I am assuming that the italicized AC modifications and the Attack Roll modifiers in the Armour section are specifcally for the Chainmail Attack Tables? I'm not sure whether the negative modifiers apply to the Wearer or the Attacker?
A downloadable hoard
Luke Gearing disassembles the wealth of the oldest treasury. The second volume of Volume 2: Monsters &, &&&&&&&&& Treasure breaks with tradition twice - inventing new items whilst re-imagining the old, a mutant cousin to the Little Brown Books.
- Treasure tables re-organised to be legible and usable - no more letter codes.
- d12 coins with value beyond their constituent minerals.
- d20 cultural artefacts discovered in forgotten places.
- d20 weapons and their associated folklore.
- d20 armours of dire provenance.
- d20 potions re-imagined from the old.
- d20 rings bearing the legacy of their origin.
- d10 staves and their designs upon the world.
- d10 grimoires beyond ink and paper.
- d20 items of mixed form and troubling usage.
A physical, spiral bound edition is available on Exalted Funeral.
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They can be used in the OD&D alternative combat matrix.
The penalty is applied to attacks against the one wearing the armour - this is done for systems (such as Wolves Upon the Coast) where AC is never modified due to being used in multiple rules. If your game of choice only uses AC for protection, you're fine to use the 'normal' statistics and ignore those in italics.
How does a blade that steals wakefulness
seem more profane than a sword that only steals life?
&&&&&&&&& Treasure is a long list of very intriguing RPG items as much as it is a book of poetry. The endlessly creative prose breathes life into even the simplest, tried and true OSR fare- healing potions are translated into "the stolen potential of a god kept asleep with prayer" and stored in "large earthenware demijohns of blue-tinged milk." Many of these items have very vivid adventure hooks; necromancers, witches, beast-men, and more will hunt down the party for one reason or another if they happen to be carrying the wrong thing at the wrong time. Reading it is a draught of inspiration, page after page.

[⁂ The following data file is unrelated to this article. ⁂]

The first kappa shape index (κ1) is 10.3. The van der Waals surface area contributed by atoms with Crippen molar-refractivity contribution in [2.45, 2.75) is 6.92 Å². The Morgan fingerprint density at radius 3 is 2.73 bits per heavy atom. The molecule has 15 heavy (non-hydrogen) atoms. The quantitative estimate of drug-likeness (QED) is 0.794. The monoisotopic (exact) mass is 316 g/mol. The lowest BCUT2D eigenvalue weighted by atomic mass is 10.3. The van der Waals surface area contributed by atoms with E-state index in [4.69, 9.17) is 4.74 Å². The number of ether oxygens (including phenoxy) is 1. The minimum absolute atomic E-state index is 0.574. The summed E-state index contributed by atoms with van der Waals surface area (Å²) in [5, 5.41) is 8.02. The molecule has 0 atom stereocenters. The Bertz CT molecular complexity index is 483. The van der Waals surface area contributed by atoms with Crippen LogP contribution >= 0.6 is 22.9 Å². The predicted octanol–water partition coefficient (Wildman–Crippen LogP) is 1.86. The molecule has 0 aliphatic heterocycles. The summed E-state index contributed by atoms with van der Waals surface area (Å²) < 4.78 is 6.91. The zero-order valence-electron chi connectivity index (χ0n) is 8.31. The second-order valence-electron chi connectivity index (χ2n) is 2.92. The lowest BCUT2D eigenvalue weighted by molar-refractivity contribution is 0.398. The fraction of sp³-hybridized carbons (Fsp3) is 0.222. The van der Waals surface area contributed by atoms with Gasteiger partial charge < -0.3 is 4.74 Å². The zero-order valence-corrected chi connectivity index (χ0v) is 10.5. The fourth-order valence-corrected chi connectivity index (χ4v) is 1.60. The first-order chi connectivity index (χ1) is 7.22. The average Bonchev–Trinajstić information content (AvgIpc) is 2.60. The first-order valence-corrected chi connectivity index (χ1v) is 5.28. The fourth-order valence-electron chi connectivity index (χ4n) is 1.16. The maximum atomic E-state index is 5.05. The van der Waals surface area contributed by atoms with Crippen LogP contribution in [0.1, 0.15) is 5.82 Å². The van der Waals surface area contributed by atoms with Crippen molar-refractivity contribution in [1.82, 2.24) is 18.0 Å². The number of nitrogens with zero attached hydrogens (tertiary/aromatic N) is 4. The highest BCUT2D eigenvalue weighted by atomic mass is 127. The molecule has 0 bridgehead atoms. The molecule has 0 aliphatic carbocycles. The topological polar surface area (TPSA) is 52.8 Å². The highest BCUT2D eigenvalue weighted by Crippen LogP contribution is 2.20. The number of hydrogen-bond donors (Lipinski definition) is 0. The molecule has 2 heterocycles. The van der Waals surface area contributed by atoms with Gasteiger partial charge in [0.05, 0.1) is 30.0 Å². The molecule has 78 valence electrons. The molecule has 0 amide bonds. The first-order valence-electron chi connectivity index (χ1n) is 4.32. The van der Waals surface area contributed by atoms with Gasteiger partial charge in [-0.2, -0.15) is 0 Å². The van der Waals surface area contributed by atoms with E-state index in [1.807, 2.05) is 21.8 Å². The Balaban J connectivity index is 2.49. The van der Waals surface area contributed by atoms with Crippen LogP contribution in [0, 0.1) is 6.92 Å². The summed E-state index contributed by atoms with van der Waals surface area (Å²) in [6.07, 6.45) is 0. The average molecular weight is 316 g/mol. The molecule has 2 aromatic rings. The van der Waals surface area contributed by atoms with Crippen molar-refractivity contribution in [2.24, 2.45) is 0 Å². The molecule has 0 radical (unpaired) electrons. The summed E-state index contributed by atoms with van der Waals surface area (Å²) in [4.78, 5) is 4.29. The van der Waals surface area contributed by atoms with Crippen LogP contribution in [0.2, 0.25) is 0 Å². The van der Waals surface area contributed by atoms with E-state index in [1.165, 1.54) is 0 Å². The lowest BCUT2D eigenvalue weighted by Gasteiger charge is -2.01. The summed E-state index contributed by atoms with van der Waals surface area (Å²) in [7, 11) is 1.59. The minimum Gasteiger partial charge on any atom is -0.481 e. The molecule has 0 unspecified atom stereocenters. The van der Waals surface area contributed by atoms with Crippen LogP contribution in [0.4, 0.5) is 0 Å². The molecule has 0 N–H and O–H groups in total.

The worldbuilding is deep and mythic in tone. I'm struck by how much colonialism informs the text. Over and over again, &&&&&&&&& Treasure makes sure you know that this, the world from which these fantastical items originate, is a world where people take things from each other and propagate their cultures, over and over again. I find it to be very self-aware of the origins of the OSR genre.
If you play OSR games at all, this is for you. You'll definitely find a place for it in your game; I'm already thinking about how I could use it in mine.